Iran's top nuclear negotiator said Tuesday that a Russian proposal "can be a basis to start negotiations" on its disputed nuclear program that have been stalled since January.
Russia's "step-by-step" approach calls for the international community to make limited concessions to Iran for each step it takes toward meeting demands to come clean about its nuclear intentions.
"The proposal by our Russian friends can be a basis to start negotiations for regional and international cooperation, specifically in the field of peaceful nuclear activities," negotiator Saeed Jalili said on Iran's state TV.
"Dialogue for cooperation can be a good strategy," Jalili said.
Jalili made the comments after holding two rounds of talks with Russia's Security Council chief, Nikolai Patrushev in Tehran Tuesday.
Patrushev also met President Mahmoud Ahmadinejad, who welcomed the Russian proposal, according to Iran's official IRNA news agency.
The two sides have not gone into details about the proposal.
The U.S. has worked with the Russians on the plan.
"What we are looking for from Iran has not changed," Victoria Nuland, U.S. State Department spokeswoman said Monday. "And we welcome any Russian effort to persuade Iran that it's time to change course and meet its international obligations."
Analysts say the proposal has the potential to bring a breakthrough in the stalled talks between Iran and six world powers. The last talks in January in Istanbul, Turkey, failed without even an agreement on a new date for negotiations.
The six powers _ the U.S., Britain, France, Russia, China and Germany _ have been pushing Tehran to meet U.N. Security Council demands to stop uranium enrichment. Iran vowed it will never give up its right under the Nuclear Nonproliferation Treaty to enrich uranium and produce nuclear fuel.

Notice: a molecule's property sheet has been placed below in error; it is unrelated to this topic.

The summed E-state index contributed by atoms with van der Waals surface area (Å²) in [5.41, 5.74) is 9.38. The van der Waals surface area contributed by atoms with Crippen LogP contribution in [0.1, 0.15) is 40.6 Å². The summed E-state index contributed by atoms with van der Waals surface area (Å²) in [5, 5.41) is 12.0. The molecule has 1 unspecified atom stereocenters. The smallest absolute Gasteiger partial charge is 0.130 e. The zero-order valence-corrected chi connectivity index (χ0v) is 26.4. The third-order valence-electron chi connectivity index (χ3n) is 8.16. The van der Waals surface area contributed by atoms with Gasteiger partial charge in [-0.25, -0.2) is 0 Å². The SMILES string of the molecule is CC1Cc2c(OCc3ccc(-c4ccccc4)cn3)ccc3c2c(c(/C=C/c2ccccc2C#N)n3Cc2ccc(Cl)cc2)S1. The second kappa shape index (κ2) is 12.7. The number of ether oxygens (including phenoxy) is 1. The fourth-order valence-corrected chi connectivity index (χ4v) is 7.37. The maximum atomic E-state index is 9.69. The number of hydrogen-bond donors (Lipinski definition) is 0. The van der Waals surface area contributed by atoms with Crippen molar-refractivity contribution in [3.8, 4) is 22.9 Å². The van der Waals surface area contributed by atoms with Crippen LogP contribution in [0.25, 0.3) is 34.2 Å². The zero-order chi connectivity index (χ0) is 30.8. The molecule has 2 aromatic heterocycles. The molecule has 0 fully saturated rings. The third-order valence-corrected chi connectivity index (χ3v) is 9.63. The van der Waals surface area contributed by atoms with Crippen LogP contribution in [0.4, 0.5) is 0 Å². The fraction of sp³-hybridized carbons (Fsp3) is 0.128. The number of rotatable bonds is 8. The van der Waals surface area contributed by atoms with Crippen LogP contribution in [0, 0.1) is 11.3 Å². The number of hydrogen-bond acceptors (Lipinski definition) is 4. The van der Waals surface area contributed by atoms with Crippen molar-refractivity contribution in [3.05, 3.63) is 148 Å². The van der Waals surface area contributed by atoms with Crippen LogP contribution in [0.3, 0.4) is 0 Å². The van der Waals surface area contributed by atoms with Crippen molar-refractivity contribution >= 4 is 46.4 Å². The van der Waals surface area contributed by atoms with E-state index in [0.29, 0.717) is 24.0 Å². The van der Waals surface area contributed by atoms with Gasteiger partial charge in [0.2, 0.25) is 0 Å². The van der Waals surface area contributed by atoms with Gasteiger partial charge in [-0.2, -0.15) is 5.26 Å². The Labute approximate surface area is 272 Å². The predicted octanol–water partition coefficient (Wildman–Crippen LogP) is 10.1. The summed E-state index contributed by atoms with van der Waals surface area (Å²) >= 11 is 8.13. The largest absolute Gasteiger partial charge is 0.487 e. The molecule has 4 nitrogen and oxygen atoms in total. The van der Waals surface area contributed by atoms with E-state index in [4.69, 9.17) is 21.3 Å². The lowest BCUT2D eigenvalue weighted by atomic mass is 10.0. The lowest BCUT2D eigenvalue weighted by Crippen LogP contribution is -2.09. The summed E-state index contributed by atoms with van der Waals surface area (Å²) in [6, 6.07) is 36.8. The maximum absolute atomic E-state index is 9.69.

Patrushev said he and Jalili "spoke about Iran's nuclear problem and the need for cooperation with the International Atomic Energy Agency and the six world powers."
Tehran denies accusations that it is trying to develop nuclear weapons, insisting its nuclear program is aimed at generating electricity and producing isotopes to treat medical patients.
But Western concerns have grown, because Iran's uranium enrichment program could also make fissile warhead material and it refuses to cooperate with U.N. investigations of possible military dimensions of its nuclear programs.
Iran has dismissed intelligence reports suggesting that it has worked on testing a key component of a nuclear bomb, saying the reports are based on "fabricated documents."
Russia is one of the six world powers leading efforts to ensure Iran does not develop nuclear weapons. But it also has tried to maintain friendly ties with Tehran.